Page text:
Meryl Alper shares insights from her new book, Giving voice: Mobile communication, disability, and inequality. She discusses how her study of parents raising children with disabilities in the digital age also became a snapshot of the global Syrian refugee crisis. Meryl is Assistant Professor of Communication Studies at Northeastern University and Faculty Associate with the Berkman Klein Center for Internet and Society at Harvard University. [Header image credit: P. Marioné, CC BY-NC-ND 2.0]
You don’t have to be an academic researching the Syrian refugee crisis to end up studying it; you just need to study people.
That’s what happened for me in 2013. I had been researching how families of children with developmental disabilities and significant speech impairments were adopting and using the Apple iPad and mobile apps with voice output as a new way for their child to communicate through technology. I was observing and interviewing in the greater Los Angeles area, seeking out families from a wide array of racial, ethnic, class and linguistic backgrounds, but who all had children with a similar condition.
One such family was the Simonians1 – mum Karun, dad Mihran, and their two sons, then 9-year-old Joseph and 13-year-old Pargev, who is autistic and minimally speaking.
There is no one way to tell their story, and nor it is my story to tell – especially not as Donald Trump and his administration fabricate lies about families like theirs to justify American isolationism. But in The sociological imagination, sociologist C. Wright Mills challenges those studying the social world to illuminate the hard-to-see links between individuals’ intimate stories and narratives told within the wider society, a process known as ‘making the familiar strange’. I share some of those links here because the Simonians are both ordinary and extraordinary in ways that have nothing and everything to do with their immigration status.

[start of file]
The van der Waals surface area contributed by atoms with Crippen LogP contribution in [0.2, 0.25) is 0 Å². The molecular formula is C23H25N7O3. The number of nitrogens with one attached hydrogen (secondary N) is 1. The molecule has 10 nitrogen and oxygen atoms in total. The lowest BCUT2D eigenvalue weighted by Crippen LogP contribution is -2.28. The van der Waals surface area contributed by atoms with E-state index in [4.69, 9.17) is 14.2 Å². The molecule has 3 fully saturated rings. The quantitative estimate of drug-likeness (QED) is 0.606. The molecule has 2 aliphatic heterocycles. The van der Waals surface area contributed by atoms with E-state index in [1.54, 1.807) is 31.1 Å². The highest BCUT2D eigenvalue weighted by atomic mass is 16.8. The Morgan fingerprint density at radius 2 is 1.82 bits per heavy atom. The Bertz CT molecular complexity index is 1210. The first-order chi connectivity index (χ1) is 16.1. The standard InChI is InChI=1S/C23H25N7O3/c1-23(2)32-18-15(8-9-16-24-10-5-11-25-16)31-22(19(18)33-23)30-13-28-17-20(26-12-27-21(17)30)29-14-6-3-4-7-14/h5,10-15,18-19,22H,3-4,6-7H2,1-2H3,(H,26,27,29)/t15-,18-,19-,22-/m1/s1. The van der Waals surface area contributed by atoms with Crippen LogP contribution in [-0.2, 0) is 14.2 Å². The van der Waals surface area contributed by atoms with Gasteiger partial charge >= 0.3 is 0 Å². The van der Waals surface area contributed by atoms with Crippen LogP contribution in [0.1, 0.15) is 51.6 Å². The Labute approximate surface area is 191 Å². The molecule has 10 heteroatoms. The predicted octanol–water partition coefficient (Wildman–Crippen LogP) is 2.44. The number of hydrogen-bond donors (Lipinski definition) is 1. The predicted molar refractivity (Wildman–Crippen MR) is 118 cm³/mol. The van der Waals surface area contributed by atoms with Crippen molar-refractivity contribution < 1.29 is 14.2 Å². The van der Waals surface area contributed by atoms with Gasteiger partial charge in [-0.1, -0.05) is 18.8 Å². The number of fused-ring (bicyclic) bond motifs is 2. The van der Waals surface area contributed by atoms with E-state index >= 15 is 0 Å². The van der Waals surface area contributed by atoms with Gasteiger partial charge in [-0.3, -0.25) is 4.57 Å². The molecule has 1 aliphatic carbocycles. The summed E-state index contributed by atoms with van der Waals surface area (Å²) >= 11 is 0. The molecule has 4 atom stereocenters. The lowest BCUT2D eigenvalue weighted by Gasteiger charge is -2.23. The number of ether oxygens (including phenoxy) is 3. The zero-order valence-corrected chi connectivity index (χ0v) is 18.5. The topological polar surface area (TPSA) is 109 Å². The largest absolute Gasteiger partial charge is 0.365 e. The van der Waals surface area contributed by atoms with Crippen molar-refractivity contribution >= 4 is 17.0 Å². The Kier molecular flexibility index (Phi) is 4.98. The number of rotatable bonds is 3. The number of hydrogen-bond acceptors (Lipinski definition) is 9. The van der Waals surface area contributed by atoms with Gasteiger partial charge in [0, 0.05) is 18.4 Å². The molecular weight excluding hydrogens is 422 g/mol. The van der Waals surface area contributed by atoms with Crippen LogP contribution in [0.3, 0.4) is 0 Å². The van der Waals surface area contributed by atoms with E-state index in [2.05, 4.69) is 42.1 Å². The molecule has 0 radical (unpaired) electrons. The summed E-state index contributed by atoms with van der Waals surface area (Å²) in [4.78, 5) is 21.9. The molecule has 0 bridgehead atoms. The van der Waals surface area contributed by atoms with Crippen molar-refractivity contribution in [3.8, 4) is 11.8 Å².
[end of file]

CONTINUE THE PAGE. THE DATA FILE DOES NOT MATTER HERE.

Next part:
You don’t have to do much to become a refugee; you just need to be human.
In Karun’s case, she described a life of relative privilege in Syria prior to the war. “I had plenty of time over there,” she remarked. Her housework was done by a nanny, she homeschooled Pargev, and provided her sons with activities like horseback riding and swimming lessons. Both Karun and Mihran had attended private schools where they had learned English. Mihran had studied abroad in England and later became a radiologist. Before the war broke out, Karun “was saving some money either to buy an iPad, because they are, like, $1,000, or remodel my rooftop to make it a play area for Pargev.” While Karun had heard that autistic children were benefiting educationally from iPads, she chose a play area instead as a longer-term investment in her child’s future.
But “the war came very fast,” Karun explained, and the rooftop quickly became unsafe:
All the time there’s airplanes, the military airplanes. And plus lots of people were killed by just a bullet, just a running bullet, going through accidentally.
Karun ultimately regretted her decision to invest in the play area, and explained:
I didn’t know it was going to be ruined, and we’re going to leave and come here. I wish I’d bought from those days, the iPad.
When I met Karun, both she and her husband were unemployed and looking for work while the family lived on temporary support from the US government. Karun said:
We came from the war with no money…. For my husband, he left his own clinic. We left our parents. Everything else we left there.
Ironically, the Simonians initially made a temporary home in Northern California near Apple’s headquarters at Cupertino, where relatives of hers had settled years earlier. Thousands of miles from Syria, Karun found herself linked to a diasporic community of Syrian Armenians – of which she considered Apple co-founder Steve Jobs to be a member. She recalled one Sunday morning walking around town with her cousin, who turned to Karun and said, “‘Do you want me to show you Steve Jobs’s house?’ I said, ‘Yes, I want to see that.’ We took pictures, in front of the house. You know that his mom was Armenian?” she asked me proudly. While Jobs remains larger than life in death, Karun developed an intimate and localised understanding of him. Her appropriation of the figure of Jobs was linked to opportunities for rebuilding her family’s life in the US, as well as maintaining their cultural identity.
You don’t have to do much to see Karun and Mihran as parents trying to provide the best they can for their children. To see the Simonians as a family coping with loss of money, time, stability and resources in an economically uncertain world. To see Syrian refugees as human beings. You just need to be human yourself. If only our new president and his administration showed any concern for humanity.
¹ All identifying information has been removed, including names and professions.